Objective: Common variation is a statistical process-control term for variability associated with usual operating conditions. Special variation occurs when usual operating conditions are disrupted. The objective was to explore the implications for preventive occupational medicine practice of common and special variation in air-level exposure. Methods: Illustrations are derived from US and UK beryllium facility databases. Results: Special variation may be missed in finite sampling sets, giving a very inaccurate indication of the highest air levels experienced on the job. Depending on the toxicologic model, failure to assess special variation influences the meaningfulness of aspects of occupational prevention, from medical surveillance through risk management. Conclusions: Jobs and tasks should be characterized for special variation in addition to traditional air sampling. Both special variation and common variation should be considered in occupational medicine preventive practice. Copyright © 2013 by American College of Occupational and Environmental Medicine. Source


Trademark
Materion Brush Inc. and Brush Wellman Inc | Date: 2012-07-31

Copper beryllium rod and plate.


Abbas Virji M.,U.S. National Institute for Occupational Safety and Health | Park J.Y.,U.S. National Institute for Occupational Safety and Health | Stefaniak A.B.,U.S. National Institute for Occupational Safety and Health | Stanton M.L.,U.S. National Institute for Occupational Safety and Health | And 4 more authors.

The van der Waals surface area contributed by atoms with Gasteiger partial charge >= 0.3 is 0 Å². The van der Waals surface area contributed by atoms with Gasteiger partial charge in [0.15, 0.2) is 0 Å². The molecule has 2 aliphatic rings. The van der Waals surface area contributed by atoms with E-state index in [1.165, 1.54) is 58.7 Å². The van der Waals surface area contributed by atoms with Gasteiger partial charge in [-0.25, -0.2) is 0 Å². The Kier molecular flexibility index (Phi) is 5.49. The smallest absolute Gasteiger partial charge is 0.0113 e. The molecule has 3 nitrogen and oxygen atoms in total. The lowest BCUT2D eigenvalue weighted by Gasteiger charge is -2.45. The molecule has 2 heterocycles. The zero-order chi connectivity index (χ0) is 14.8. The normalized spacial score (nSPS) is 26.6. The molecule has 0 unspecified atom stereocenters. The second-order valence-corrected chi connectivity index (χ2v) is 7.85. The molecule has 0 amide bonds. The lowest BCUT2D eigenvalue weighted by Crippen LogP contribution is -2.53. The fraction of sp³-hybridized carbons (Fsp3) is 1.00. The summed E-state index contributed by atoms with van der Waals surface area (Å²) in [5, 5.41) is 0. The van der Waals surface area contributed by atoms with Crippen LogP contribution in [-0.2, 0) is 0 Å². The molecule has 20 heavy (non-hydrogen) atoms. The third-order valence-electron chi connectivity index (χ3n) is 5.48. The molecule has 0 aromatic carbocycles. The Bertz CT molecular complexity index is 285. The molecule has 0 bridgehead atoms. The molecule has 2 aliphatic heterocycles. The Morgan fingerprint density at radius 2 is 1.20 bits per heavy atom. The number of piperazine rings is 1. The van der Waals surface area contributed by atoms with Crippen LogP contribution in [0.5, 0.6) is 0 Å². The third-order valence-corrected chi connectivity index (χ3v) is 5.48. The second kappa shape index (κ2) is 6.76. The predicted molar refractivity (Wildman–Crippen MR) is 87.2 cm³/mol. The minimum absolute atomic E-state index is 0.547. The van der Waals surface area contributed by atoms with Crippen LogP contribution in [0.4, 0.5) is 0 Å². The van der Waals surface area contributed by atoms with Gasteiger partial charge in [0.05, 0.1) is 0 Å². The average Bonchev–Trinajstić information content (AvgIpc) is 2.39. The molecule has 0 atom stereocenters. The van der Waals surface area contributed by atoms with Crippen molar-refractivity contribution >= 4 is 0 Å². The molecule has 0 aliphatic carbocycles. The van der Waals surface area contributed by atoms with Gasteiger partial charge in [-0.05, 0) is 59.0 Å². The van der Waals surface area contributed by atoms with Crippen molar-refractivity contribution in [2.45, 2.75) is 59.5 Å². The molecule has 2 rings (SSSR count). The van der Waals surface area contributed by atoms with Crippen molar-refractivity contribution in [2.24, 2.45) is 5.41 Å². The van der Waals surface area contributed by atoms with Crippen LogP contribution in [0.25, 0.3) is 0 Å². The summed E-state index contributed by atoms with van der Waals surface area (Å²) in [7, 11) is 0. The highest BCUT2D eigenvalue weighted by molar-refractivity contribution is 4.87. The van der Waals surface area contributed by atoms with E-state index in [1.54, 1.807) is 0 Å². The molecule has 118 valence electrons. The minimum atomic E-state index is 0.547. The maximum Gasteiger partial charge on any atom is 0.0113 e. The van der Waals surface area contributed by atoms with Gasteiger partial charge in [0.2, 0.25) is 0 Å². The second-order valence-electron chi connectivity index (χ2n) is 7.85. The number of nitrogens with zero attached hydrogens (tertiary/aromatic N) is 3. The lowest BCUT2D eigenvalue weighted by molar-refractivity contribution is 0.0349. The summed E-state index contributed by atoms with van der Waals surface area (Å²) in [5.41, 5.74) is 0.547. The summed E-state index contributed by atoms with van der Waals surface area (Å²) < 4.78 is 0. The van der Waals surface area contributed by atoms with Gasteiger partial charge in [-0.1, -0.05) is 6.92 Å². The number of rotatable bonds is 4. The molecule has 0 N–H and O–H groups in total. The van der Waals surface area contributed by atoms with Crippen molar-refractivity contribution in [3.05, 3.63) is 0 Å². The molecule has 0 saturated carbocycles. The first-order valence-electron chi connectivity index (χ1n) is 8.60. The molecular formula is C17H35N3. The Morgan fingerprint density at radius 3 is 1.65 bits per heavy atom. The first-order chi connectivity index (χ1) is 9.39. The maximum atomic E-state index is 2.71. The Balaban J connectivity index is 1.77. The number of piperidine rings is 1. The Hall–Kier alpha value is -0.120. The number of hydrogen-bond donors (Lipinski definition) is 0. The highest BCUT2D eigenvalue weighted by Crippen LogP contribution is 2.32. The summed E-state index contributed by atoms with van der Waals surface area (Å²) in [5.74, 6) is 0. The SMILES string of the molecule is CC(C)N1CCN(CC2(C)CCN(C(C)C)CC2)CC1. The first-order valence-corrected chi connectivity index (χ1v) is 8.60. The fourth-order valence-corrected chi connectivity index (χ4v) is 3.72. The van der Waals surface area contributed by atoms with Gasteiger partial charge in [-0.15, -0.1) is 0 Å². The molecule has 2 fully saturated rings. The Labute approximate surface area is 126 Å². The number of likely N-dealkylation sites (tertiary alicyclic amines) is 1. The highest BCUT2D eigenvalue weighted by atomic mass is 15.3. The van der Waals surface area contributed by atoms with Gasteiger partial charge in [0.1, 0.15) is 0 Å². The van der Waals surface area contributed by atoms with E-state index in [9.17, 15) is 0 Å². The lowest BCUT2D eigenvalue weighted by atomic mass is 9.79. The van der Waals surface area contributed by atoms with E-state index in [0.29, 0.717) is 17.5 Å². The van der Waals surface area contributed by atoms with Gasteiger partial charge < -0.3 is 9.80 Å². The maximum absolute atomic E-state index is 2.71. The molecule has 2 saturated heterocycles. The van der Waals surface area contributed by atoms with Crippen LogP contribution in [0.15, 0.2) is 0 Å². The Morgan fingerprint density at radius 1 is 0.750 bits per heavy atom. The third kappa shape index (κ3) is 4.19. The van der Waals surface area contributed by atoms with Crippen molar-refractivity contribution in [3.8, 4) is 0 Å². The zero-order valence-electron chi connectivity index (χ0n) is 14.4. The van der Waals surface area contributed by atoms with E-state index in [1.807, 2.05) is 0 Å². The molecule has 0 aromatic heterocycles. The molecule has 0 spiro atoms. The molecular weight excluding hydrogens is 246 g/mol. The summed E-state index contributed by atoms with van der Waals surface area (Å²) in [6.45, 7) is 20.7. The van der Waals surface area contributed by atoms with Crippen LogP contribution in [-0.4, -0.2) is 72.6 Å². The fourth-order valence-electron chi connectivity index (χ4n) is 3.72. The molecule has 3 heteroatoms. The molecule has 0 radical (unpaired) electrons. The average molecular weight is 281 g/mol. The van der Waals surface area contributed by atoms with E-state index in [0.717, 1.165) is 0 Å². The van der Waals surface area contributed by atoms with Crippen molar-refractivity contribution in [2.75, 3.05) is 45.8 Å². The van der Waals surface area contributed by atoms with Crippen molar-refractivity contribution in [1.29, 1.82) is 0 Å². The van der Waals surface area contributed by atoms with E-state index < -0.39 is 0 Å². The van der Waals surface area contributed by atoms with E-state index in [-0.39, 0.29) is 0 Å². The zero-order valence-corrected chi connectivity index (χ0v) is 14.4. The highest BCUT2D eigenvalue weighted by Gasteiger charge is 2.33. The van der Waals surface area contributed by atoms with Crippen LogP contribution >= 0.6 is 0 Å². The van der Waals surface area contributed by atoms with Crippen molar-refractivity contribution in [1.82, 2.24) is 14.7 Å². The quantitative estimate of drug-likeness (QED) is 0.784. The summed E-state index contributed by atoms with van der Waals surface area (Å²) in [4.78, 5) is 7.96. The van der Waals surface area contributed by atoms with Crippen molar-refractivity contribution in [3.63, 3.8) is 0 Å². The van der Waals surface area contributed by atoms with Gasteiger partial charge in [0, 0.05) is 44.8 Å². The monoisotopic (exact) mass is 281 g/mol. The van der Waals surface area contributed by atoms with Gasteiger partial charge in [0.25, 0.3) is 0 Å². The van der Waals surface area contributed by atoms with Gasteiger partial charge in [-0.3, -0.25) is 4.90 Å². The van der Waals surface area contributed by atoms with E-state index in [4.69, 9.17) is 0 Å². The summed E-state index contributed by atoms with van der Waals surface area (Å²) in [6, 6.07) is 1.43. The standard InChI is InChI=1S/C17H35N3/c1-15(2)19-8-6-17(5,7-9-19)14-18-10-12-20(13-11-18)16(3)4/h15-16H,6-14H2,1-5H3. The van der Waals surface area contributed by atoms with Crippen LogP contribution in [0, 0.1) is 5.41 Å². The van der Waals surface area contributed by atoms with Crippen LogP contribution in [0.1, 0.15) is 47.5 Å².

Scandinavian Journal of Work, Environment and Health | Year: 2012

Objectives Previous epidemiologic studies of beryllium sensitization (BeS) and chronic beryllium disease (CBD) have reported inconsistent exposure-response relationships, likely due to exposure misclassification. The objective of this study was to develop historical estimates of size-selective personal exposure to beryllium for an epidemiologic study. Methods In 1999, a cross-sectional survey of workers hired after 1 January 1994 was conducted at a beryllium production facility. Personal exposure data from two air sampling surveys conducted in 1999 were used to obtain total, respirable, and submicron particle baseline exposure estimates (BEE) for a job-exposure matrix (JEM). General area air samples collected from 1994-1999 were used to estimate annual changes in exposures (temporal factors) for 24 different process areas. Historical exposure estimates (HEE) were calculated by applying the temporal factors to the BEE. Workers were assigned HEE based on their work history, and their historical exposure profile was summarized as cumulative, average, or highest-ever job exposure. Results Changes in exposure over a 6-year period were observed in 10 of the 24 process areas with an overall mean decline of 18% per year. The overall total exposure for study participants over their work tenure ranged from: 0.001-34.44 μg/m3-year, 0.01-16.26 μg/m3, and 0.01-17.54 μg /m3 for cumulative, average, and highest-ever job, respectively. For respirable exposures, the ranges were: 0.001-15.54 μg/m3-year, 0.01-3.56 μg/m3, 0.01-5.54 μg /m3 for cumulative, average, and highest-ever job, respectively. Conclusions Using this JEM, exposure-response relationships for BeS and CBD can be explored over a range of exposure metrics such as total, respirable, and submicron beryllium mass concentrations, including summary measures such as cumulative, average, or highest exposures, with the ultimate objective of elucidating a quantitative exposure-response relationship. Source